As Clark runs about the house attempting to Eddie-proof everything of value before he loses it to the flippant in-law he begins to stress over the absence of an expected annual Christmas bonus. Already having written a check for the installment of a snazzy pool for the spring, Clark is depending on the bonus check to keep his family afloat, both financially, and in water. But to no avail. After a mass destruction of the Griswold home between squirrel chases, electrocuted cats, burnt trees, flooded sewage lines, burnt turkey dinners, etc., the bonus finally arrives. Clark can hardly contain himself however, when he realizes that it is not a check at all, but rather, a year's membership to the Jelly factory. Enraged, Clark's final straw is broken and he snaps, providing audiences with a memorable scene of one man's nervous breakdown provoked by the mayhem and bad luck of the holidays.
Perhaps it was sympathy, or perhaps it was a desire to share a portion of Clark's deserved bonus check, but Eddie decides to kidnap Clark's boss, Frank Shirley, and bully him into providing Clark with his expected Christmas present. Bringing Mr. Shirley back to the Griswold home, which is by now in shambles, Eddie releases the prisoner who is all but completely outraged. As he begins to threaten Clark, Rusty and Audrey come to dad's rescue, as does Ellen, and together the Griswold's pitiful faces, and demolished house, persuade Mr. Shirley into reinstating the holidays bonuses, with a special 20% increase on Clark's personal check. Meanwhile, his kidnapping has set his wife in a panic and she calls the police who by now have barged into both the Chester and Griswold home. Prepared to arrest Clark, the cops are only too confused by Shirley's desire to not press charges. Nevertheless, all exit the home just in time to see a strange flashing light shoot across the sky, which finally convinces Ruby Sue that Santa does in fact exist after all. Yet another believer this holiday season seems to be Clark, who is all smiles as he and his family relish the reality that they will have a pool, they will have food, and they have learned the true importance of the holiday season: family and love.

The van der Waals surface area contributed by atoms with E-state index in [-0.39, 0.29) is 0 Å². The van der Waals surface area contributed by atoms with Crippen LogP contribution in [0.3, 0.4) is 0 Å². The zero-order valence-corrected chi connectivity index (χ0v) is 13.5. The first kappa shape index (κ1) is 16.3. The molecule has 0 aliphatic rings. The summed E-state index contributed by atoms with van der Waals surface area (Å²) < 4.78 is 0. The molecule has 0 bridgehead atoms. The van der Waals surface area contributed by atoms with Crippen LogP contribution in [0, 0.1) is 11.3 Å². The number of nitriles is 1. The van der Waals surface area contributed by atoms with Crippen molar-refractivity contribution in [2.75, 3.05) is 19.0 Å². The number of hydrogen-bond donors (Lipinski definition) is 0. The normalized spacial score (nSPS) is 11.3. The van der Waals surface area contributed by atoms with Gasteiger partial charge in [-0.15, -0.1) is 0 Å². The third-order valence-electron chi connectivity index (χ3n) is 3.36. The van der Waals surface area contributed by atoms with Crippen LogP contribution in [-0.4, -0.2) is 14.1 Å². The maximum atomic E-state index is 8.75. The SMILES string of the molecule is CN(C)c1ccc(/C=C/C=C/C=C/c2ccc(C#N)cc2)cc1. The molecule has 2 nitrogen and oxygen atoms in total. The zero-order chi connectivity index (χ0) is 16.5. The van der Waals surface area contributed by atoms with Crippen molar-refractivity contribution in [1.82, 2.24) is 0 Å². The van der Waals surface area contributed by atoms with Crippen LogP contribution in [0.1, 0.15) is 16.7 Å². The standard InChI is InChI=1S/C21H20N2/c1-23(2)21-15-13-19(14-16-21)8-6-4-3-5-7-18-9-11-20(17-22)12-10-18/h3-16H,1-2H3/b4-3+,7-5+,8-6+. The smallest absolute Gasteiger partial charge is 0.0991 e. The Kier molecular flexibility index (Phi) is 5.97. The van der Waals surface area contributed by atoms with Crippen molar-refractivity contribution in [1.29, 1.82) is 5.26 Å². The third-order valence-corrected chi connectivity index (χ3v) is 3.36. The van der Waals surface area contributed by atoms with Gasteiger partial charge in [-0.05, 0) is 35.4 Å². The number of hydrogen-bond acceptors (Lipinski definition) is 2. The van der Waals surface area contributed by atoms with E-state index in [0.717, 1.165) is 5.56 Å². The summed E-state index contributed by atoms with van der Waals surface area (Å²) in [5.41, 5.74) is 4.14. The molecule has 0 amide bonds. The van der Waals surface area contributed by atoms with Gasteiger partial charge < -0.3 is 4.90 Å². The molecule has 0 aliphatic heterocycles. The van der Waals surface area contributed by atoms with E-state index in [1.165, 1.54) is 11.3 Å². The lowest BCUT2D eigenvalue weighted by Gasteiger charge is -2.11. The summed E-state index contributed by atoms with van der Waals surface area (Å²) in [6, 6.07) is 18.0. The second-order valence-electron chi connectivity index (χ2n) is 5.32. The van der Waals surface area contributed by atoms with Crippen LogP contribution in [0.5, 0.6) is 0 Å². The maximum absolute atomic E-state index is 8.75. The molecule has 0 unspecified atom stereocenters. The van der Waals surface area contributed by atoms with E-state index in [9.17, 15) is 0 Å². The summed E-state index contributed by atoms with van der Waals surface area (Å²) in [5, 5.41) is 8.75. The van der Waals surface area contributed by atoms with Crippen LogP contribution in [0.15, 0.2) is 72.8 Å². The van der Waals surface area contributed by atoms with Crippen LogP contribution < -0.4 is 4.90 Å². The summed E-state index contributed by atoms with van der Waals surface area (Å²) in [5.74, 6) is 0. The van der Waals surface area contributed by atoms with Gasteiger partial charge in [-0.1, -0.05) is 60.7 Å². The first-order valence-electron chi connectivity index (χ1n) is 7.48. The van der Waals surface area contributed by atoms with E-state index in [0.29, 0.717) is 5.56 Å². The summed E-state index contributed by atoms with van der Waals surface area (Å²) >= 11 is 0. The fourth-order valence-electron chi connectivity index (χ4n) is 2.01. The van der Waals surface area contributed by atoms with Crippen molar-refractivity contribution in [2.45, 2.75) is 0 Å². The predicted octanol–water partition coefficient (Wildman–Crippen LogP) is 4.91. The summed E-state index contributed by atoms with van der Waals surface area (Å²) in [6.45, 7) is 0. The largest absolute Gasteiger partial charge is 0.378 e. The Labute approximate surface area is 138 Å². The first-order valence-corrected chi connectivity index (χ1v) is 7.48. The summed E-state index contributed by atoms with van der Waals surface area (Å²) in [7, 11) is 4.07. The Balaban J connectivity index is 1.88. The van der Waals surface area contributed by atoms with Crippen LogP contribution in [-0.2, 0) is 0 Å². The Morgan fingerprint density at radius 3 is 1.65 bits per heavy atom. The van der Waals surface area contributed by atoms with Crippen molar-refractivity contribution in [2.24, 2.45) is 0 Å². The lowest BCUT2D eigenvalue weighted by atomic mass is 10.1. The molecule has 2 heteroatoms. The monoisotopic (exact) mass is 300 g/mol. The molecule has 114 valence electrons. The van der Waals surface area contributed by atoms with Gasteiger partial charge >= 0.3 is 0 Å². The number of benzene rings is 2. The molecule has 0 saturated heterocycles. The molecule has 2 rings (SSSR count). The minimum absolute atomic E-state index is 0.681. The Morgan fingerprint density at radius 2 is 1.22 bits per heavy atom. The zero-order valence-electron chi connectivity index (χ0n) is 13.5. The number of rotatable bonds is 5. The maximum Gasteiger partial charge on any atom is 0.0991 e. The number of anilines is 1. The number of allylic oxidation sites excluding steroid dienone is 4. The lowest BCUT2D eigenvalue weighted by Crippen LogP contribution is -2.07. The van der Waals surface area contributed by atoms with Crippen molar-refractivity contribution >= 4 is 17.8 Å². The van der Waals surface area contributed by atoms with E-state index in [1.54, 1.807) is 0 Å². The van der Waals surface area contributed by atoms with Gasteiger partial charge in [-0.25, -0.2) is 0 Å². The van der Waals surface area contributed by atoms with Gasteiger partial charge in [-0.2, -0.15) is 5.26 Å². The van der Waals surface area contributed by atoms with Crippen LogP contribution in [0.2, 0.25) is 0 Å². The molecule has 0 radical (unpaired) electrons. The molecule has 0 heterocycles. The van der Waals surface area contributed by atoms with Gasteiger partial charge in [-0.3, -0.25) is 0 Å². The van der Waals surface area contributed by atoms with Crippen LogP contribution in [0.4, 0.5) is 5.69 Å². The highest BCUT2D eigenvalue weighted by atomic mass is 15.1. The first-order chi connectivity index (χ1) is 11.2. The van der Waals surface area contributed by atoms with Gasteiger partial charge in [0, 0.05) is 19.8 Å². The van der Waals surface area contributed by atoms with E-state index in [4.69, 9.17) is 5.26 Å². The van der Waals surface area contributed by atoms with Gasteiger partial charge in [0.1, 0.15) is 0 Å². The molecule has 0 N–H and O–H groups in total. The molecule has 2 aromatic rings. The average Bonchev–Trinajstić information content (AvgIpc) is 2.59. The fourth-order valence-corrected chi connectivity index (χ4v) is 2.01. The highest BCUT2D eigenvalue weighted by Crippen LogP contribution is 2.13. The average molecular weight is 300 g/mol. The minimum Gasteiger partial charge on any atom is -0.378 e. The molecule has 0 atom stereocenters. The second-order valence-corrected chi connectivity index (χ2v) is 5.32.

"Christmas Vacation" is a holiday classic. Its comedic script evokes laughter repeatedly by means of Chevy Chase and Randy Quaid collaboration. Witty one-liners, classic faces, hilarious plot schemes, etc., help this film flow smoothly, producing a sharp, pat, witty commentary that is a testament to the reality of the discordance of family holidays. Between failed dinners, disgruntled relatives, etc., "Christmas Vacation" covers its bases and the laughter arises in the all-to-familiar dejavouz of the mayhem at the Griswold home and its uncanny parallel to every holiday event that brings together large groups of family. "Christmas Vacation" is a must see for the holidays. Just as well, it will make you laugh year round in its classic and brilliantly comedic realism that rings true all to well for audiences of all ages.
Chevy Chase plays Clark Wilhelm Griswold, Jr., the main man and mechanically inept host of the Griswold family holiday affair.
Beverly D'Angelo plays Ellen Griswold, Clark's cautious and concerned wife.
Juliette Lewis plays Audrey Griswold, Clark's cynical teenage daughter.
Johnny Galecki plays Russell 'Rusty' Griswold, Clark's skeptical son.
Randy Quaid plays Cousin Eddie Johnson, Clark's memorable white-trash nightmare of an in-law.
Julia Louis-Dreyfus plays Margo Chester, Clark's pompous materialistic neighbor.
Nicholas Guest plays Todd Chester, Margo's self-involved, conceited husband.